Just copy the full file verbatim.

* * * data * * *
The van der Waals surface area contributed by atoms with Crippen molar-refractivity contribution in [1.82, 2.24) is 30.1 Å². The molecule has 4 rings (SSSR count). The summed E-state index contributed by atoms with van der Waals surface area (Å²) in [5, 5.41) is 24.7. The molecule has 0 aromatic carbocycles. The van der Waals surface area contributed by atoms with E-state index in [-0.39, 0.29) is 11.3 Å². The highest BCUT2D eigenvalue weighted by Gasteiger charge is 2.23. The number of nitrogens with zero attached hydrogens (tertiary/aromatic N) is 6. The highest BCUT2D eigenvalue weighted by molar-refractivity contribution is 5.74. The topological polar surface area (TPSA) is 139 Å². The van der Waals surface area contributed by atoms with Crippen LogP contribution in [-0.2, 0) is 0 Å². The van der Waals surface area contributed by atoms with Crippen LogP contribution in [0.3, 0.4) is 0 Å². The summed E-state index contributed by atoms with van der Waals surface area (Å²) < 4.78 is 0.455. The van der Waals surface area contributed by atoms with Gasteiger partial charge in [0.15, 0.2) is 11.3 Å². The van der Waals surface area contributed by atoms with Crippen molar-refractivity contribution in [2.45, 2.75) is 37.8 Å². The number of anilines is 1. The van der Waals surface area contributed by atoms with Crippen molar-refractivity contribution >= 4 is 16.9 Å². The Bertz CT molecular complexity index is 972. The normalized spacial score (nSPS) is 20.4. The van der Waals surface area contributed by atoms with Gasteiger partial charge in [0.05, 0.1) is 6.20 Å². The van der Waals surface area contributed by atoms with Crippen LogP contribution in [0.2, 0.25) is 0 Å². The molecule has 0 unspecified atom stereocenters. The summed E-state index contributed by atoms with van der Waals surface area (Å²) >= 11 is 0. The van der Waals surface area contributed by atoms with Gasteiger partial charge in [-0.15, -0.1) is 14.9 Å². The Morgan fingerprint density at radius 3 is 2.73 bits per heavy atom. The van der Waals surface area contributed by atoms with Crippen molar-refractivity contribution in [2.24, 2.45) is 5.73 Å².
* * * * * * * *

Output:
The van der Waals surface area contributed by atoms with Crippen molar-refractivity contribution in [1.82, 2.24) is 30.1 Å². The molecule has 4 rings (SSSR count). The summed E-state index contributed by atoms with van der Waals surface area (Å²) in [5, 5.41) is 24.7. The molecule has 0 aromatic carbocycles. The van der Waals surface area contributed by atoms with E-state index in [-0.39, 0.29) is 11.3 Å². The highest BCUT2D eigenvalue weighted by Gasteiger charge is 2.23. The number of nitrogens with zero attached hydrogens (tertiary/aromatic N) is 6. The highest BCUT2D eigenvalue weighted by molar-refractivity contribution is 5.74. The topological polar surface area (TPSA) is 139 Å². The van der Waals surface area contributed by atoms with Crippen LogP contribution in [-0.2, 0) is 0 Å². The van der Waals surface area contributed by atoms with Crippen LogP contribution in [0.3, 0.4) is 0 Å². The summed E-state index contributed by atoms with van der Waals surface area (Å²) < 4.78 is 0.455. The van der Waals surface area contributed by atoms with Gasteiger partial charge in [0.15, 0.2) is 11.3 Å². The van der Waals surface area contributed by atoms with Crippen molar-refractivity contribution in [2.45, 2.75) is 37.8 Å². The number of anilines is 1. The van der Waals surface area contributed by atoms with Crippen molar-refractivity contribution >= 4 is 16.9 Å². The Bertz CT molecular complexity index is 972. The normalized spacial score (nSPS) is 20.4. The van der Waals surface area contributed by atoms with Gasteiger partial charge in [0.05, 0.1) is 6.20 Å². The van der Waals surface area contributed by atoms with Crippen LogP contribution in [0.2, 0.25) is 0 Å². The molecule has 0 unspecified atom stereocenters. The summed E-state index contributed by atoms with van der Waals surface area (Å²) >= 11 is 0. The van der Waals surface area contributed by atoms with Gasteiger partial charge in [-0.15, -0.1) is 14.9 Å². The Morgan fingerprint density at radius 3 is 2.73 bits per heavy atom. The van der Waals surface area contributed by atoms with Crippen molar-refractivity contribution in [2.24, 2.45) is 5.73 Å².